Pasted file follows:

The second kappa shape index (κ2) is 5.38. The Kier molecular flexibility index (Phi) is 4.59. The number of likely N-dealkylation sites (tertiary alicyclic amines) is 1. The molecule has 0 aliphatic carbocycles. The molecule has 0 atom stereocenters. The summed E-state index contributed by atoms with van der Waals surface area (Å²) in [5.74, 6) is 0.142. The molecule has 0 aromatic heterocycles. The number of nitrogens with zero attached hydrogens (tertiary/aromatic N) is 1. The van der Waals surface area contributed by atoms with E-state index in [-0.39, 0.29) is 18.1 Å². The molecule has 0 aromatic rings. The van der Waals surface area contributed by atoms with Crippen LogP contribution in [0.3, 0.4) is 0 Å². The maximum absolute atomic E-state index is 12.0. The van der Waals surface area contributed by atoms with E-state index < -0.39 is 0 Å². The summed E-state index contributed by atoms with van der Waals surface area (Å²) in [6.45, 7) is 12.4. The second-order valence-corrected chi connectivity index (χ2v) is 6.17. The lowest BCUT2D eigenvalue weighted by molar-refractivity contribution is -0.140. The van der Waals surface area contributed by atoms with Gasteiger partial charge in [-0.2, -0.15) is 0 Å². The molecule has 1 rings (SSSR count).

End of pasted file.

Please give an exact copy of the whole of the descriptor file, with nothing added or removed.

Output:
The second kappa shape index (κ2) is 5.38. The Kier molecular flexibility index (Phi) is 4.59. The number of likely N-dealkylation sites (tertiary alicyclic amines) is 1. The molecule has 0 aliphatic carbocycles. The molecule has 0 atom stereocenters. The summed E-state index contributed by atoms with van der Waals surface area (Å²) in [5.74, 6) is 0.142. The molecule has 0 aromatic heterocycles. The number of nitrogens with zero attached hydrogens (tertiary/aromatic N) is 1. The van der Waals surface area contributed by atoms with E-state index in [-0.39, 0.29) is 18.1 Å². The molecule has 0 aromatic rings. The van der Waals surface area contributed by atoms with Crippen LogP contribution in [0.3, 0.4) is 0 Å². The maximum absolute atomic E-state index is 12.0. The van der Waals surface area contributed by atoms with E-state index < -0.39 is 0 Å². The summed E-state index contributed by atoms with van der Waals surface area (Å²) in [6.45, 7) is 12.4. The second-order valence-corrected chi connectivity index (χ2v) is 6.17. The lowest BCUT2D eigenvalue weighted by molar-refractivity contribution is -0.140. The van der Waals surface area contributed by atoms with Gasteiger partial charge in [-0.2, -0.15) is 0 Å². The molecule has 1 rings (SSSR count).